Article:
Date of this Version
The Annals of Statistics
Canonical correlation analysis (CCA) is a classical and important multivariate technique for exploring the relationship between two sets of variables. It has applications in many fields including genomics and imaging, to extract meaningful features as well as to use the features for subsequent analysis. This paper considers adaptive and computationally tractable estimation of leading sparse canonical directions when the ambient dimensions are high. Three intrinsically related problems are studied to fully address the topic. First, we establish the minimax rates of the problem under prediction loss. Separate minimax rates are obtained for canonical directions of each set of random variables under mild conditions. There is no structural assumption needed on the marginal covariance matrices as long as they are well conditioned. Second, we propose a computationally feasible two-stage estimation procedure, which consists of a convex programming based initialization stage and a group-Lasso based refinement stage, to attain the minimax rates under an additional sample size condition. Finally, we provide evidence that the additional sample size condition is essentially necessary for any randomized polynomial-time estimator to be consistent, assuming hardness of the Planted Clique detection problem. The computational lower bound is faithful to the Gaussian models used in the paper, which is achieved by a novel construction of the reduction scheme and an asymptotic equivalence theory for Gaussian discretization that is necessary for computational complexity to be well-defined. As a byproduct, we also obtain computational lower bound for the sparse PCA problem under the Gaussian spiked covariance model. This bridges a gap in the sparse PCA literature.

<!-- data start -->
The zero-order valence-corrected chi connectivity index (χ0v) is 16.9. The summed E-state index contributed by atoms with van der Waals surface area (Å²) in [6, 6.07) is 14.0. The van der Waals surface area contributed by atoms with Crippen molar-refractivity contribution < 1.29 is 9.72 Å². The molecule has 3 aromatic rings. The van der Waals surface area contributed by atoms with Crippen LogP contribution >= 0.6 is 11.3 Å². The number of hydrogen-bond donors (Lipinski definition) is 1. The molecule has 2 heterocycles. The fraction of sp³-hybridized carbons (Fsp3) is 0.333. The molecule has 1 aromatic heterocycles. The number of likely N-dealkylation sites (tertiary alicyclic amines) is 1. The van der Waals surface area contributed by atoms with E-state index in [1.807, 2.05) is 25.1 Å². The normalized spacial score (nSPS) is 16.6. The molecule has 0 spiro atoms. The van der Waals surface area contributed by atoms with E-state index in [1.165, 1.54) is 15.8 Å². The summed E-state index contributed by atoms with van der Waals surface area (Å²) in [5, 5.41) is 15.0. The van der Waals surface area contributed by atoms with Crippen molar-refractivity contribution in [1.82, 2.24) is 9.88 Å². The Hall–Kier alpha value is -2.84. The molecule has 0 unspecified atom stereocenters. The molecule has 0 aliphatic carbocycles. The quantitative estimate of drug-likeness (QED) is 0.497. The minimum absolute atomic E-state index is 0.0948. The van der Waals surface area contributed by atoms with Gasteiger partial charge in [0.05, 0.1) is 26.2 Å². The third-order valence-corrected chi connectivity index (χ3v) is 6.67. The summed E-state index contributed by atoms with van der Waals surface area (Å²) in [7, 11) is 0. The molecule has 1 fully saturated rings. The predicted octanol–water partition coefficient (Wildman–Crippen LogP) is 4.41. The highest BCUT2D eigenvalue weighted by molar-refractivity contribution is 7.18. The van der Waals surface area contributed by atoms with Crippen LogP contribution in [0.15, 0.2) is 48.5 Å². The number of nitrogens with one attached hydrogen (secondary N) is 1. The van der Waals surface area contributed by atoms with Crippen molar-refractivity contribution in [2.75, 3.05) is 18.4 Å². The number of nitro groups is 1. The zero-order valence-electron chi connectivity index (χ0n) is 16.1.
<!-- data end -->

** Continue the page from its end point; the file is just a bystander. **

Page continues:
Convex programming, group-Lasso, Minimax rates, Computational complexity, Planted Clique, Sparse CCA (SCCA), Sparse PCA (SPCA)
Gao, C., Ma, Z., & Zhou, H. (2016). Sparse CCA: Adaptive Estimation and Computational Barriers. The Annals of Statistics, 1-63. Retrieved from https://repository.upenn.edu/statistics_papers/92
Date Posted: 27 November 2017
This document has been peer reviewed.